According to local collectors, the Halmahera python feeds on fruit bats and presumably other small mammals and birds.[6] There have also been reports by natives of Halmahera pythons carrying off large numbers of domestic chickens.[5] Like other pythons, the Halmahera python will swallow its victims whole or defeat larger prey through constriction.[4] This snake is non-venomous.

Geographic Range

Morelia tracyae is only found in the northwestern area of Halmahera, Indonesia. Specimens have been seen as far south as Jailolo and have been sighted near Galela and Tobelo in the north. Morelia tracyae has evolved as a separate species because of its secluded location on Halmahera.[1]


This python’s main habitat is the evergreen rainforest of northern Halmahera, where it moves equally comfortable on the ground and in the trees.[5]


No specimen of Morelia tracyae have been hatched in captivity to date,[1][5] so information regarding their reproduction, clutch size, and development are extremely limited. In general, scrub pythons do not tend to do well in captivity, due in part to their reputation for biting, and have been described as “heat-seeking guided missiles tipped with teeth.”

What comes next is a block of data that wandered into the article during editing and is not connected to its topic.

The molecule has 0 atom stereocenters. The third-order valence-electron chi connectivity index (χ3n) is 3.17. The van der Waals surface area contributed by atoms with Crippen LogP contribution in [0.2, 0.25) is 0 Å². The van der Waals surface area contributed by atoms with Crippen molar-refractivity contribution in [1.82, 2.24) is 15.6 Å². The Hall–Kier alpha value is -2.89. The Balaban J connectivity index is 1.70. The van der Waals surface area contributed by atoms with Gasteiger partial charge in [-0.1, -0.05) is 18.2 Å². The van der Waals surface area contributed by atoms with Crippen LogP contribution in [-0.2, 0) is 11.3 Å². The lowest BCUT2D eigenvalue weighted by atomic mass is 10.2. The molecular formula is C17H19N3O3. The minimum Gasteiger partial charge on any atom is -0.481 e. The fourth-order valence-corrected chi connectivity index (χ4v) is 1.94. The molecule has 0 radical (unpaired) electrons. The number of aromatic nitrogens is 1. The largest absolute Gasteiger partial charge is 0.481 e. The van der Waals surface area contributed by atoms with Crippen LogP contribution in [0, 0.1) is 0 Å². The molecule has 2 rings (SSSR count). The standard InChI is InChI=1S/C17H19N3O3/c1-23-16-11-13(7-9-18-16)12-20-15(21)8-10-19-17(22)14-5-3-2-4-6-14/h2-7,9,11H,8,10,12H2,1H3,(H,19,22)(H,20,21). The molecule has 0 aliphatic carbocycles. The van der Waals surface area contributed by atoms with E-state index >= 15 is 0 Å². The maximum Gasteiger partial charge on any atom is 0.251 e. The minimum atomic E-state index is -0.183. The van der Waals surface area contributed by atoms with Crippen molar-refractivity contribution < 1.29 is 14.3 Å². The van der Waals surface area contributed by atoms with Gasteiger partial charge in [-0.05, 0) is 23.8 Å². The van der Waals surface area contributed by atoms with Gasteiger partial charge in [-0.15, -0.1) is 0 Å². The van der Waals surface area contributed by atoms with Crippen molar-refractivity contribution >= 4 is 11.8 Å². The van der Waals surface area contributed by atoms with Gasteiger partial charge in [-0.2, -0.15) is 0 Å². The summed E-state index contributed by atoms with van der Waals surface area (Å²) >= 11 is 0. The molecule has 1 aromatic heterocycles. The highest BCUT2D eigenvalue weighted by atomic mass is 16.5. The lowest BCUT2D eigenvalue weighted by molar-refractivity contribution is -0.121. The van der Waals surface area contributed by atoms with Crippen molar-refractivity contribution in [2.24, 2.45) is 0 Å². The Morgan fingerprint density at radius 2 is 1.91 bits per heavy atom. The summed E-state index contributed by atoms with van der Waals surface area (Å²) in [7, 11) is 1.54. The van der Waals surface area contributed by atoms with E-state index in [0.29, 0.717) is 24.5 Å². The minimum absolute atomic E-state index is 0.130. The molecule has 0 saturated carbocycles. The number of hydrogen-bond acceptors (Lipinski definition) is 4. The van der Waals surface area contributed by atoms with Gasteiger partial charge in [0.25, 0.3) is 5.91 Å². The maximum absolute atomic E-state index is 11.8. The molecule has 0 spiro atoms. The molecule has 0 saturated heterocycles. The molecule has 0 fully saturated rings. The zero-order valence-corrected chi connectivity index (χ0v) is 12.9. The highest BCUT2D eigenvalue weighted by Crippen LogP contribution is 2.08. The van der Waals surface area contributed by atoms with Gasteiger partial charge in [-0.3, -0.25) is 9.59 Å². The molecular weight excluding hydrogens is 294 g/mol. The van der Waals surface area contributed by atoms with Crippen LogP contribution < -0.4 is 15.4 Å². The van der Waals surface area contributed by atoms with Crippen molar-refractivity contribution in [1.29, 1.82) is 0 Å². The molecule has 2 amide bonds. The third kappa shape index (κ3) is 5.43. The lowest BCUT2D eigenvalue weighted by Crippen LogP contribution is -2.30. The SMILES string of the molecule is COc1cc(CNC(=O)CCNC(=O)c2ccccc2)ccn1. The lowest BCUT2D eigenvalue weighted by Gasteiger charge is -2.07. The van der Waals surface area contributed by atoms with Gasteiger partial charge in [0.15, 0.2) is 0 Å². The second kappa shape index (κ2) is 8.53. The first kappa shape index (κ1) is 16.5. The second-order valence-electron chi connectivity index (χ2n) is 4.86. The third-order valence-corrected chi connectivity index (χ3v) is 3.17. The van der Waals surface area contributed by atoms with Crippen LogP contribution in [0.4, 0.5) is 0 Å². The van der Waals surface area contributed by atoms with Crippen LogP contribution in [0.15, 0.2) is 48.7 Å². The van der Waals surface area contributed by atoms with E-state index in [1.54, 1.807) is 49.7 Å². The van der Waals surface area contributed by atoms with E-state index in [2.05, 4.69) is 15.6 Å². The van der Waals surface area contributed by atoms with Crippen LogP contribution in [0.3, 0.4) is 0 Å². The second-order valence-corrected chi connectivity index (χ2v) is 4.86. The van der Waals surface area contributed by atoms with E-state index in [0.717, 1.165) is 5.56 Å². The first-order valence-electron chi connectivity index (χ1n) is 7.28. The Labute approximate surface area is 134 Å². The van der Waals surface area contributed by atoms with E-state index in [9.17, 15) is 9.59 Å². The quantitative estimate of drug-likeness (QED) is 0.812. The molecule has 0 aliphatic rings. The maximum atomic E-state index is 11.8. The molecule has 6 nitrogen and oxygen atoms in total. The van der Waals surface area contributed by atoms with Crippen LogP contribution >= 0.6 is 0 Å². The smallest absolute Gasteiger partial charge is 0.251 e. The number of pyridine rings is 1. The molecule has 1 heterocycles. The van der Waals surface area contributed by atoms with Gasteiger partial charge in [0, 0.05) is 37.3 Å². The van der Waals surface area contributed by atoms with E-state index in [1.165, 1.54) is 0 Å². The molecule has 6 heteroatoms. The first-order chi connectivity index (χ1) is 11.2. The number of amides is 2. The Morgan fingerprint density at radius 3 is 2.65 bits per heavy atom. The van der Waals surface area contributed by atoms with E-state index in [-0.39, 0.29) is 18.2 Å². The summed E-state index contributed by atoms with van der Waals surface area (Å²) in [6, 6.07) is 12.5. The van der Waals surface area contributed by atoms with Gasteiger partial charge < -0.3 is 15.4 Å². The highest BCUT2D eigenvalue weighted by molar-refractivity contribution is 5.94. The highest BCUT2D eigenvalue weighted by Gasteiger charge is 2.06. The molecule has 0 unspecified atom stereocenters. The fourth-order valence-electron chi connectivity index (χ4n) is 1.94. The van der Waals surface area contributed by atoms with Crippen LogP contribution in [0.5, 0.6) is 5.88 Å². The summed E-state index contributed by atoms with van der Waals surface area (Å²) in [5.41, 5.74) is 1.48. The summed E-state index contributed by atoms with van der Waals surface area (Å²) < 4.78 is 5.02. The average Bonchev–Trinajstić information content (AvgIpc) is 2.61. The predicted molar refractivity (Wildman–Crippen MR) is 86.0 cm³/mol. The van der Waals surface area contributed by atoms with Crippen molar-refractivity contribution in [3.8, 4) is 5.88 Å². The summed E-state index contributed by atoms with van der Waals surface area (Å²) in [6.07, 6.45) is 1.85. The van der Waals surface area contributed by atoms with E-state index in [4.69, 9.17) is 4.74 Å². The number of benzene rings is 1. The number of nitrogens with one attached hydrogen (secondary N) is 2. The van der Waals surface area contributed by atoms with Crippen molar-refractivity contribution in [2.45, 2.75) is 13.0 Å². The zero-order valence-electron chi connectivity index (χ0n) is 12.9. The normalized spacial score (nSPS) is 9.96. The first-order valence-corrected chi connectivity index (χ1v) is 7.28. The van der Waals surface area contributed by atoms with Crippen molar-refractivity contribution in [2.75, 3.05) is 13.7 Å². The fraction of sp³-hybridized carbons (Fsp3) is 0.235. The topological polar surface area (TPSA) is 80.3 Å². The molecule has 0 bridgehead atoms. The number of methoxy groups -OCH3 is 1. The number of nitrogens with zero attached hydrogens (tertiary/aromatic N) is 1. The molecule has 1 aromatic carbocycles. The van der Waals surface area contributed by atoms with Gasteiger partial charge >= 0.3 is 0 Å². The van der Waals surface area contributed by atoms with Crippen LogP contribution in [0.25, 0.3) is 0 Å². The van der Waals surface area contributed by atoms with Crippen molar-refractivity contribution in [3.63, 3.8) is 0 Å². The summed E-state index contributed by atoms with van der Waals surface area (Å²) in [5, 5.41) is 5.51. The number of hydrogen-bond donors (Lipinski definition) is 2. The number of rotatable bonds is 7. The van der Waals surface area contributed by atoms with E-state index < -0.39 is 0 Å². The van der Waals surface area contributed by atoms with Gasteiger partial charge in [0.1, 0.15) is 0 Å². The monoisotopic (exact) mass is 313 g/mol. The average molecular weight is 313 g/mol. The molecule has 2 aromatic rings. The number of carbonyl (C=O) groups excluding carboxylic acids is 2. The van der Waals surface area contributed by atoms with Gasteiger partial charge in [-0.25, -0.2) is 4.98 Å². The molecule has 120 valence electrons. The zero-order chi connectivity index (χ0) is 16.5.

Morelia clastolepis, Mollucan python

Morelia clastolepis, Mollucan python


Morelia clastolepis, also known as the Mollucan python, is a species of python found in Indonesia. They can grow to be 8-9 feet in length, so this is enough to kill an adult human.


As hatchlings they have a red in color, which then turns from brown to yellow, then as adults, will get black along their spine. They can also be patternless or striped.

Anomochilus weberi, Weber’s pipe snake

Anomochilus weberi, Weber’s pipe snake

Anomochilus weberi, or Weber’s pipe snake, is a species of snake in the Anomochilidae family.Anomochilus-weberi--400